Mathematical models have long provided important insight into disease dynamics and control (e.g. Anderson & May 1991; Hethcote 2000). As emerging and re-emerging infectious diseases increase in outbreak frequency, there is a compelling interest in understanding their dynamics (Daszak et al. 2000; Dobson & Foufopoulos 2001; Castillo-Chavez et al. 2002; Gubler 2002; Chomel 2003; Enserink 2004). In all disease modelling, a model's mathematical structure is determined by its underlying biological assumptions, which therefore influence the model's predictions. Here, we show how a central assumption in epidemiological modelling, the form of the disease-transmission term, affects a central prediction, the basic reproduction number. We also illustrate the effects of other epidemiological features on model predictions.
The disease-transmission term represents the contact between host individuals in directly transmitted diseases, or between host and vector individuals in host–vector diseases (see Fig. 1a). The choice of which transmission term to use has been extensively discussed, particularly for directly transmitted diseases (Getz & Pickering 1983; Anderson & May 1991; Thrall et al. 1993; McCallum et al. 2001; Begon et al. 2002; Keeling 2005; Rudolf & Antonovics 2005). However, the implications of this choice for disease prediction and control have received much less attention (e.g. Wood & Thomas 1999; McCallum et al. 2001).
A dynamical disease model generates the basic reproduction number, ℛ0, which represents the average number of secondary infections caused by the introduction of a typical infected individual into an otherwise entirely susceptible population (Anderson & May 1991; Heesterbeek 2002). This number serves as an invasion threshold both for predicting outbreaks and for evaluating control strategies. In recent epidemiological modelling, uncertainty and sensitivity analyses have been used to evaluate the effect of different model parameters on ℛ0 for directly transmitted diseases (e.g. Blower & Dowlatabadi 1994; Sanchez & Blower 1997; Chowell et al. 2004). Again, however, the effect of transmission-term assumptions on ℛ0 has only briefly been mentioned (McCallum et al. 2001), and has not been quantitatively assessed. We connect these central two elements of disease modelling by showing how different transmission terms influence ℛ0, both qualitatively and quantitatively. We focus on host–vector disease systems, in which the added complexity of two interacting populations introduces a wider range of model features. We also show how a range of assumptions about epidemiological features, species’ parameter values, and life-history features influence ℛ0.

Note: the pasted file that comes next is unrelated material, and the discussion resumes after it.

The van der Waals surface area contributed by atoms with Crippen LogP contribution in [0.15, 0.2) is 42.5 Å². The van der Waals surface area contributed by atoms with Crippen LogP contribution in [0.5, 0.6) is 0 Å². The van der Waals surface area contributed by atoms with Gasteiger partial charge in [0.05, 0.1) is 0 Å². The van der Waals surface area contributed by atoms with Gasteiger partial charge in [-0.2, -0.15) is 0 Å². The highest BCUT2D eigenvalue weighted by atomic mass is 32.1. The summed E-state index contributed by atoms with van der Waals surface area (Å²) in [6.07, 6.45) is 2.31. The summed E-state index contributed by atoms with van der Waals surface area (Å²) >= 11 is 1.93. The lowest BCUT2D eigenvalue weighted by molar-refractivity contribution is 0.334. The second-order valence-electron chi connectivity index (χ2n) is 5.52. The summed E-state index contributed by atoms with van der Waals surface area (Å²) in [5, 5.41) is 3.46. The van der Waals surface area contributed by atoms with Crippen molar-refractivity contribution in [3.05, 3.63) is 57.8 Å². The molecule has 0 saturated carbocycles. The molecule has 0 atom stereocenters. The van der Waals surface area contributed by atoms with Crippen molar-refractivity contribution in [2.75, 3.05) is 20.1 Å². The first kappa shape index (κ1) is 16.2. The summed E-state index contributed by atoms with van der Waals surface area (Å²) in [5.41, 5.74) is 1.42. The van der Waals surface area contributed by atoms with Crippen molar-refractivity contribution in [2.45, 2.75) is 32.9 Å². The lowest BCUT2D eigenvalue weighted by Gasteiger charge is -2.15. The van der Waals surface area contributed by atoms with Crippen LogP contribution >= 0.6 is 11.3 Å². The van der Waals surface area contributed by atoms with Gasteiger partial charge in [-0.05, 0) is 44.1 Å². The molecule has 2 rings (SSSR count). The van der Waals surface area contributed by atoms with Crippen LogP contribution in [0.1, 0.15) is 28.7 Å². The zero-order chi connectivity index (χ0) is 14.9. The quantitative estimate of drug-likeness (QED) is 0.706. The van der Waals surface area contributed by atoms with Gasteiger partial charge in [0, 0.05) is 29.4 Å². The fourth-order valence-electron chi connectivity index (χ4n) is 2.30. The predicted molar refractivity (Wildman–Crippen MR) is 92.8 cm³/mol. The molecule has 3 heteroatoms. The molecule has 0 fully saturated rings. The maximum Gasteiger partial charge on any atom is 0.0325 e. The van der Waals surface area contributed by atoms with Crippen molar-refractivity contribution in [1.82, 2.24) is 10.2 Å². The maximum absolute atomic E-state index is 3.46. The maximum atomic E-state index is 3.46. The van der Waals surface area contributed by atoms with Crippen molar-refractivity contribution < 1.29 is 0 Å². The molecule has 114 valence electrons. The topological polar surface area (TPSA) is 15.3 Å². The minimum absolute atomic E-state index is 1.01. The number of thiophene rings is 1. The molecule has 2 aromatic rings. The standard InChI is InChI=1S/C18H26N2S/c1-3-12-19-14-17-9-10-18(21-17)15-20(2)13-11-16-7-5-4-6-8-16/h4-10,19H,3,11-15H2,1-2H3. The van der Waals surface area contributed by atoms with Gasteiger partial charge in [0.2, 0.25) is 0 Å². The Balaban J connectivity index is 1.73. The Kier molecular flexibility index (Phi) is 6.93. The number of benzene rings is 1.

Our analysis is motivated by a particular emerging infectious disease system, the North American outbreak of West Nile virus. This arboviral encephalitis amplifies in a transmission cycle between vector mosquitoes and reservoir birds, and is secondarily transmitted to mammals, including humans (Gubler et al. 2000; Bernard et al. 2001; Peterson et al. 2004). Since its initial North American report in New York City in 1999, West Nile virus has spread across the continent and prompted at least five dynamical mathematical modelling studies (Table 1). Although these models share a common structure, they differ in their biological assumptions and therefore in their predictions. To compare the effects of these different assumptions, we first develop a core model that contains the elements common to all the published models. We then systematically alter the core model to consider the qualitative and quantitative effects of different assumptions on ℛ0. To gain further insight into this type of disease dynamic, we include in our review two similar models of other mosquito-borne pathogens, Japanese encephalitis and Ross River virus (Table 1).
|Disease system||West Nile virus||Japanese encephalitis||Ross River virus|
|No. equations||8 (4)||6 (3)||7 (3)||4 (2)||5 (2)||5 (2)||11 (5)|
|Vector||S V , E V , I V||S V , E V , I V||L V , S V , E V , I V||S V , I V||S V , I V||S V , I V||S V1, E V1, I V1, R V1, S V2, E V2, I V2, R V2|
|Reservoir||S R , S r , I R , I r , R R||S R , I R , R R||S R , I R , R R||S R , I R||S R , I R , R R||S R , I R , R R||S R , I R , R R|
|Transmission dynamics||FR||MA||FR||FR||FR||FS||MA, C|
|V viral incubation period||Y||Y||Y||·||·||·||Y|
|V loss of infectivity||·||·||·||·||·||Y||·|
|V vertical transmission||·||Y||·||·||Y||·||·|
|R death from virus||Y||·||Y||Y||Y||·||·|
|R recovery to immune||Y||Y||Y||·||Y||Y||Y|
|R loss of immunity||·||·||·||·||·||Y||·|
West Nile virus models
All seven arboviral models reviewed here share a standard susceptible–infectious (S–I) structure for vector and host populations. Table 1 summarizes their key features, and the Appendix presents their equations and ℛ0 expressions in a common notation. For simplicity, we abbreviate the models as follows: West Nile virus, WN1–5, Japanese encephalitis, JE, and Ross River virus, RR (Table 1). In an additional series of studies, Japanese and Murray Valley encephalitis and RR virus are modelled using a cyclic representation of vector feeding behaviour (Kay et al. 1987; Saul et al. 1990; Saul 2003; Glass 2005). However, as these models cannot readily be converted to a system of ordinary differential equations for comparison with the other seven, they are not included in our review.